Two Israelis were wounded in the Golan Heights Wednesday in collateral damage caused by fighting from across the Syrian border where Al-Qaeda linked rebels took control of the Quneitra border crossing from the Syrian Army under Bashar Assad.
The wounded included a 52-year-old man who was hit in the evening as a tank shell that was seemingly mistakenly fired from Syria struck near a town in the Golan Heights. He was evacuated to the hospital with a cut on his neck.
The IDF had already responded with artillery fire at Syria earlier in the day, after an IDF officer who was in an army outpost adjacent to the border when he was hit by a Syrian bullet. Earlier still, two mortars fired from Syria hit the Golan, causing damage to two vehicles. Yet another mortar struck an open area later in the night.
The IDF said it targeted two Syrian army positions after the soldier was wounded and "hits were confirmed." It gave no further details. The officer was in moderate condition after sustaining a stray bullet to the chest.
Video uploaded by rebels allegedly showing crossing
"There was errant fire from the internal fighting in Syria and an officer was moderately wounded in the Golan Heights," an IDF spokeswoman told AFP, saying the fighting was "right next to the border."
The incidents came amid massive fighting in the Quneitra crossing, prompting Israeli officials to warn local famers to leave the area.
Ynet has learned that the crossing has passed to rebel control and that the Al-Nusra Front, Syrian Revolutionary Front, Ansar al-Islam and Ansar al-Khalifa Brigade are still clashing with Syrian forces, who reportedly lost over 20 men as part of the fighting.
Reports and eyewitnesses said the Syrian flag has been taken down from the Syrian side of the border. ISIS is not involved in the offensive.
The crossing is monitored by the United Nations, which oversees traffic between the two enemy countries but the distance between the two warring adversaries' posts is some 200 metres (yards).
Israel feared such an incident would take place as rebels and the Syrian regime battled for the crossing, which is one of the sole remaining areas controlled by Syrian President Bashar Assad's forces.
Residents reported hearing explosion from the fire for many miles away even before the mortars hit. The news came as Israel entered its first day without fighting in the south, after parties reached a ceasefire agreement that brought an end to seven weeks of violent fighting between Israel and Hamas.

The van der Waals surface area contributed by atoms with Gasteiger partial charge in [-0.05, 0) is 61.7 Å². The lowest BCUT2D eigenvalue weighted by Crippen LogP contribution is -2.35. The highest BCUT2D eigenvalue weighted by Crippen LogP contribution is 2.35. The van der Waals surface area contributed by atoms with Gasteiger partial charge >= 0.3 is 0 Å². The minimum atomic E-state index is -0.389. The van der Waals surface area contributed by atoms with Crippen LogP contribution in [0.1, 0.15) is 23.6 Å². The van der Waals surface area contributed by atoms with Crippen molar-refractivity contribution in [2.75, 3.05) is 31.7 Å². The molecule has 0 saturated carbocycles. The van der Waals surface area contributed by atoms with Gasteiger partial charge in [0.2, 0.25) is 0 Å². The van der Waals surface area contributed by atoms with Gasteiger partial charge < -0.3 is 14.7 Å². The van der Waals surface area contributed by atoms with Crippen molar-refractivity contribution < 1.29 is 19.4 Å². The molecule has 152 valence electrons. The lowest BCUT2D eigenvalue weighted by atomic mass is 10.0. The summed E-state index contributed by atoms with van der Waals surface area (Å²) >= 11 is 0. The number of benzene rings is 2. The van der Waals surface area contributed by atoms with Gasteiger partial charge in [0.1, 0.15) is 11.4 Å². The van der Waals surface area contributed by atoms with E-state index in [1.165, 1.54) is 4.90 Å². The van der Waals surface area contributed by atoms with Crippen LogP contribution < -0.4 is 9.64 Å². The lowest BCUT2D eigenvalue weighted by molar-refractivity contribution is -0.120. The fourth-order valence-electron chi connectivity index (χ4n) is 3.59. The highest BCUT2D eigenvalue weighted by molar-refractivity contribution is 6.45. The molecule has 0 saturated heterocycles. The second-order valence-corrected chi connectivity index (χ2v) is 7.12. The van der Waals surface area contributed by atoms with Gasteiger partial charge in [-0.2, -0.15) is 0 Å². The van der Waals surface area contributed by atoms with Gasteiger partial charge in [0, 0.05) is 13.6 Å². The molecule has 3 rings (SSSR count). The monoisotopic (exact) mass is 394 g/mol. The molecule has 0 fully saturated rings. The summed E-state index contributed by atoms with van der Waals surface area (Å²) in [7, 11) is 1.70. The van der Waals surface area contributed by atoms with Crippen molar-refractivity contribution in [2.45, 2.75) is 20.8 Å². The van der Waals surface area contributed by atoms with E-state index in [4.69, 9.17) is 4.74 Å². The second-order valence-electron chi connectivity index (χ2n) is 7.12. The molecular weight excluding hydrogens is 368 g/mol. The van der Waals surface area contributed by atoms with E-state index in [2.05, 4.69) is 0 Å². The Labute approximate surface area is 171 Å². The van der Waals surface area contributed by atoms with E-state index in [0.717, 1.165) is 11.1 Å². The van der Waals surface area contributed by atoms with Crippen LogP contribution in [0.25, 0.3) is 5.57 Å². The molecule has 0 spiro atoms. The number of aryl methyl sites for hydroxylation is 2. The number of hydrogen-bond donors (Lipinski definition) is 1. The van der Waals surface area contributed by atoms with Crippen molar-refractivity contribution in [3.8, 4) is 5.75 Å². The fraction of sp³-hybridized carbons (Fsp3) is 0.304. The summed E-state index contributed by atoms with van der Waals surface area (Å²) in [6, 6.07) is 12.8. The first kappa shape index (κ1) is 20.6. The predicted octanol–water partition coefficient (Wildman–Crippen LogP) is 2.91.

During the operation, a number of rockets hit from the north as well, and it is believed that Palestinians supporting Gaza fired the rockets in solidarity. Tuesday's attack was most likely a misfire by either rebels or the Syrian regime, neither of which have in the past expressed interest in opening another front with Israel.
Only last Saturday at least five rockets were fired from Syria and Lebanon at the northern Golan Heights and the Western Galilee, hitting an empty house.
Last June IAF jets carried out a number of airstrikes in Syria after an anti-tank missile that originated in the war-torn country killed a 13-year-old boy and wounded four others, including the boy's father.
In wake of the incident and other like it, the IDF began building "assault stations" in the Golan Heights - suppressive fire posts along the border with Syria that would offer quick response to any an attack against Israel.
The suppressive fire posts, named by the IDF "Defensive Canopy," will be built in the 210th Territorial Division, that was recently established to secure the border with Syria.
Similar posts have already been built along the Gaza border to coordinate between different military elements in case of an attack against IDF troops. The coordination between the division, the Air Force and others elements, allows for a relatively quick response to suppress the attackers.
The death toll from three years of Syria's civil war has risen to more than 191,000 people, the United Nations reported last Friday.
The figure, covering the period from March 2011 to April 2014, is the first issued by the UN's human rights office since July 2013, when it documented more than 100,000 killed.
Yoav Zitun, Roi Kais and the Associated Press contributed to this report